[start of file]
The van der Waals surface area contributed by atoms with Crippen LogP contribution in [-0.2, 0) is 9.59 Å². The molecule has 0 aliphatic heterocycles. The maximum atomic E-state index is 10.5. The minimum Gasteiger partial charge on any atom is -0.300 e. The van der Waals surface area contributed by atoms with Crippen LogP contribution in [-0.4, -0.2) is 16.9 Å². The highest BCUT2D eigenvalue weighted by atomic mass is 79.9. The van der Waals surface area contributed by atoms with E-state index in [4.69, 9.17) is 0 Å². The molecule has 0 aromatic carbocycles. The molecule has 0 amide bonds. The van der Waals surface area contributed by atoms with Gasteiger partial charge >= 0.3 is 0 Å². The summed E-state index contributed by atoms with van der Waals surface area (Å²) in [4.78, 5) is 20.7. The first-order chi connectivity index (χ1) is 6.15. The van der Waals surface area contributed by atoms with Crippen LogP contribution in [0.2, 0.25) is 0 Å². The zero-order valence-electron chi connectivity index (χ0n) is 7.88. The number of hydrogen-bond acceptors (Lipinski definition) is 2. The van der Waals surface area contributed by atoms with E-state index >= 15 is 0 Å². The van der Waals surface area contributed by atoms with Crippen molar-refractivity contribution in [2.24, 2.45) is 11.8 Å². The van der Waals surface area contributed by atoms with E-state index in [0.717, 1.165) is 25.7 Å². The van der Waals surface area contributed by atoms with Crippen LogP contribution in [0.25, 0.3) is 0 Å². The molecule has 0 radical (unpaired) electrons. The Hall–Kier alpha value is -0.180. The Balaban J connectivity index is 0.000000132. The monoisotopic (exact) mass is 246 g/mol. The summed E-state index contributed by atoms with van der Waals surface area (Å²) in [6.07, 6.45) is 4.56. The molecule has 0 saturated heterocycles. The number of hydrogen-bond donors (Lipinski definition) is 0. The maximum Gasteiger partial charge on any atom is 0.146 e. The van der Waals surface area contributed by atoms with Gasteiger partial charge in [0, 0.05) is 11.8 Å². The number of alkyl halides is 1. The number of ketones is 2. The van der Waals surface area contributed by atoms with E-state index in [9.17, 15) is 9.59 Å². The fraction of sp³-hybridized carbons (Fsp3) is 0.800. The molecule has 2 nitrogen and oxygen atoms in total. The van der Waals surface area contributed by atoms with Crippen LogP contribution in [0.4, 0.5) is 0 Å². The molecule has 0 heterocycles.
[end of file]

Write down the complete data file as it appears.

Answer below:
The van der Waals surface area contributed by atoms with Crippen LogP contribution in [-0.2, 0) is 9.59 Å². The molecule has 0 aliphatic heterocycles. The maximum atomic E-state index is 10.5. The minimum Gasteiger partial charge on any atom is -0.300 e. The van der Waals surface area contributed by atoms with Crippen LogP contribution in [-0.4, -0.2) is 16.9 Å². The highest BCUT2D eigenvalue weighted by atomic mass is 79.9. The van der Waals surface area contributed by atoms with E-state index in [4.69, 9.17) is 0 Å². The molecule has 0 aromatic carbocycles. The molecule has 0 amide bonds. The van der Waals surface area contributed by atoms with Gasteiger partial charge >= 0.3 is 0 Å². The summed E-state index contributed by atoms with van der Waals surface area (Å²) in [4.78, 5) is 20.7. The first-order chi connectivity index (χ1) is 6.15. The van der Waals surface area contributed by atoms with Crippen LogP contribution in [0.2, 0.25) is 0 Å². The zero-order valence-electron chi connectivity index (χ0n) is 7.88. The number of hydrogen-bond acceptors (Lipinski definition) is 2. The van der Waals surface area contributed by atoms with E-state index >= 15 is 0 Å². The van der Waals surface area contributed by atoms with Crippen molar-refractivity contribution in [2.24, 2.45) is 11.8 Å². The van der Waals surface area contributed by atoms with E-state index in [0.717, 1.165) is 25.7 Å². The van der Waals surface area contributed by atoms with Crippen LogP contribution in [0.25, 0.3) is 0 Å². The molecule has 0 radical (unpaired) electrons. The Hall–Kier alpha value is -0.180. The Balaban J connectivity index is 0.000000132. The monoisotopic (exact) mass is 246 g/mol. The summed E-state index contributed by atoms with van der Waals surface area (Å²) in [6.07, 6.45) is 4.56. The molecule has 0 saturated heterocycles. The number of hydrogen-bond donors (Lipinski definition) is 0. The maximum Gasteiger partial charge on any atom is 0.146 e. The van der Waals surface area contributed by atoms with Gasteiger partial charge in [0, 0.05) is 11.8 Å². The number of alkyl halides is 1. The number of ketones is 2. The van der Waals surface area contributed by atoms with E-state index in [9.17, 15) is 9.59 Å². The fraction of sp³-hybridized carbons (Fsp3) is 0.800. The molecule has 2 nitrogen and oxygen atoms in total. The van der Waals surface area contributed by atoms with Crippen LogP contribution in [0.4, 0.5) is 0 Å². The molecule has 0 heterocycles.